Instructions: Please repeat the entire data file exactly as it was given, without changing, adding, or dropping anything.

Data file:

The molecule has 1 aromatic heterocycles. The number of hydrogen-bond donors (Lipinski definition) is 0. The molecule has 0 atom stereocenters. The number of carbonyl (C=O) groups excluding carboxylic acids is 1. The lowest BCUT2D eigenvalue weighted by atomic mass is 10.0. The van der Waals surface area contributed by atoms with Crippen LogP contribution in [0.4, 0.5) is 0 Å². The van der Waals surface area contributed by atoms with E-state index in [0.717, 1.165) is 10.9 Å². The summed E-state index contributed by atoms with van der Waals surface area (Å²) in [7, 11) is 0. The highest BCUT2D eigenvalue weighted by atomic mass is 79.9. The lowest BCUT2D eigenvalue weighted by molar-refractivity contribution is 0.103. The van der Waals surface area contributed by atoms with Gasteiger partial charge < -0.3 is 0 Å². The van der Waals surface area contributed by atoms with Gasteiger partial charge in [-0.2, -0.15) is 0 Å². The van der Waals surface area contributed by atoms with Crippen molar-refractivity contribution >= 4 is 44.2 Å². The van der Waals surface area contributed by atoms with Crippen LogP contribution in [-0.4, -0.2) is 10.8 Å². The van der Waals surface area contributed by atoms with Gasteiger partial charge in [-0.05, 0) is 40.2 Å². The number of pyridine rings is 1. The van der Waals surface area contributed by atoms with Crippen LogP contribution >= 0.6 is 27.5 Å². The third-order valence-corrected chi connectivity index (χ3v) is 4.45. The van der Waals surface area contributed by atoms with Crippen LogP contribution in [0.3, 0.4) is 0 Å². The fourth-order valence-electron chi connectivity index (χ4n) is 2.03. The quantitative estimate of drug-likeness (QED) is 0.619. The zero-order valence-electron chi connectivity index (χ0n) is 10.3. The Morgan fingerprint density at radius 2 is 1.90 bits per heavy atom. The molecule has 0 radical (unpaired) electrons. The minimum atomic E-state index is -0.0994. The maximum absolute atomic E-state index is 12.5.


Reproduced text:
The molecule has 1 aromatic heterocycles. The number of hydrogen-bond donors (Lipinski definition) is 0. The molecule has 0 atom stereocenters. The number of carbonyl (C=O) groups excluding carboxylic acids is 1. The lowest BCUT2D eigenvalue weighted by atomic mass is 10.0. The van der Waals surface area contributed by atoms with Crippen LogP contribution in [0.4, 0.5) is 0 Å². The van der Waals surface area contributed by atoms with E-state index in [0.717, 1.165) is 10.9 Å². The summed E-state index contributed by atoms with van der Waals surface area (Å²) in [7, 11) is 0. The highest BCUT2D eigenvalue weighted by atomic mass is 79.9. The lowest BCUT2D eigenvalue weighted by molar-refractivity contribution is 0.103. The van der Waals surface area contributed by atoms with Gasteiger partial charge < -0.3 is 0 Å². The van der Waals surface area contributed by atoms with Gasteiger partial charge in [-0.2, -0.15) is 0 Å². The van der Waals surface area contributed by atoms with Crippen molar-refractivity contribution >= 4 is 44.2 Å². The van der Waals surface area contributed by atoms with Crippen LogP contribution in [-0.4, -0.2) is 10.8 Å². The van der Waals surface area contributed by atoms with Gasteiger partial charge in [-0.05, 0) is 40.2 Å². The number of pyridine rings is 1. The van der Waals surface area contributed by atoms with Crippen LogP contribution >= 0.6 is 27.5 Å². The third-order valence-corrected chi connectivity index (χ3v) is 4.45. The van der Waals surface area contributed by atoms with Crippen LogP contribution in [0.3, 0.4) is 0 Å². The fourth-order valence-electron chi connectivity index (χ4n) is 2.03. The quantitative estimate of drug-likeness (QED) is 0.619. The zero-order valence-electron chi connectivity index (χ0n) is 10.3. The Morgan fingerprint density at radius 2 is 1.90 bits per heavy atom. The molecule has 0 radical (unpaired) electrons. The minimum atomic E-state index is -0.0994. The maximum absolute atomic E-state index is 12.5.